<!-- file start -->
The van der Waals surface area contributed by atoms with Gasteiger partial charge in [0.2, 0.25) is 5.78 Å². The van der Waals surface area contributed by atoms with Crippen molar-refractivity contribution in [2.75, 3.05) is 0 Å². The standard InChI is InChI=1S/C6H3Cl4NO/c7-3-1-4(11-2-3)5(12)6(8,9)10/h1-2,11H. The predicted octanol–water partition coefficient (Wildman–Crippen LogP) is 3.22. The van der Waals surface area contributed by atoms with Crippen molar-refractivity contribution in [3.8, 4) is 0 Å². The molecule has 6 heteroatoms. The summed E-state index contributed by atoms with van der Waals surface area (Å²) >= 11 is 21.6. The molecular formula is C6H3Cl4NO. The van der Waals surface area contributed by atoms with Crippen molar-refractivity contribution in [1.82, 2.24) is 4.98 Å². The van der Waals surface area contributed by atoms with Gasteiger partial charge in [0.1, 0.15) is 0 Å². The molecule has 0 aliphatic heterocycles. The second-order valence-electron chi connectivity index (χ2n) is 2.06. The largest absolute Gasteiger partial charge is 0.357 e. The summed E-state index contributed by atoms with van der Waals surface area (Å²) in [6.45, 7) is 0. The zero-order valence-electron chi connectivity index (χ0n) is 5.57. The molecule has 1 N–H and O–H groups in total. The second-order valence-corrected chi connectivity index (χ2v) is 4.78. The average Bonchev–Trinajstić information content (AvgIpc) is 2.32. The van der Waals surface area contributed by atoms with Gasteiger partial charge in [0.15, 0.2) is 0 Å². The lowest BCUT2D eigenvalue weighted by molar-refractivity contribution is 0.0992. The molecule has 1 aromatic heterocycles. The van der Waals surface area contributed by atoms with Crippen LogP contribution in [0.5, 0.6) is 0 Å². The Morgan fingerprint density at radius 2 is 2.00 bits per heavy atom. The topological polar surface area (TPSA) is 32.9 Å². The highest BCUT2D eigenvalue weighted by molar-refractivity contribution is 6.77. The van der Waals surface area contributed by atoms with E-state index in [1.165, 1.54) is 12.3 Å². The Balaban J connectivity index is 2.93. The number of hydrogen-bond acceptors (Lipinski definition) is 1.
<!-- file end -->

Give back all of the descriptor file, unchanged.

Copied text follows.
The van der Waals surface area contributed by atoms with Gasteiger partial charge in [0.2, 0.25) is 5.78 Å². The van der Waals surface area contributed by atoms with Crippen molar-refractivity contribution in [2.75, 3.05) is 0 Å². The standard InChI is InChI=1S/C6H3Cl4NO/c7-3-1-4(11-2-3)5(12)6(8,9)10/h1-2,11H. The predicted octanol–water partition coefficient (Wildman–Crippen LogP) is 3.22. The van der Waals surface area contributed by atoms with Crippen molar-refractivity contribution in [3.8, 4) is 0 Å². The molecule has 6 heteroatoms. The summed E-state index contributed by atoms with van der Waals surface area (Å²) >= 11 is 21.6. The molecular formula is C6H3Cl4NO. The van der Waals surface area contributed by atoms with Crippen molar-refractivity contribution in [1.82, 2.24) is 4.98 Å². The van der Waals surface area contributed by atoms with Gasteiger partial charge in [0.1, 0.15) is 0 Å². The molecule has 0 aliphatic heterocycles. The second-order valence-electron chi connectivity index (χ2n) is 2.06. The largest absolute Gasteiger partial charge is 0.357 e. The summed E-state index contributed by atoms with van der Waals surface area (Å²) in [6.45, 7) is 0. The zero-order valence-electron chi connectivity index (χ0n) is 5.57. The molecule has 1 N–H and O–H groups in total. The second-order valence-corrected chi connectivity index (χ2v) is 4.78. The average Bonchev–Trinajstić information content (AvgIpc) is 2.32. The van der Waals surface area contributed by atoms with Gasteiger partial charge in [0.15, 0.2) is 0 Å². The lowest BCUT2D eigenvalue weighted by molar-refractivity contribution is 0.0992. The molecule has 1 aromatic heterocycles. The van der Waals surface area contributed by atoms with Crippen LogP contribution in [0.5, 0.6) is 0 Å². The Morgan fingerprint density at radius 2 is 2.00 bits per heavy atom. The topological polar surface area (TPSA) is 32.9 Å². The highest BCUT2D eigenvalue weighted by molar-refractivity contribution is 6.77. The van der Waals surface area contributed by atoms with E-state index in [1.165, 1.54) is 12.3 Å². The Balaban J connectivity index is 2.93. The number of hydrogen-bond acceptors (Lipinski definition) is 1.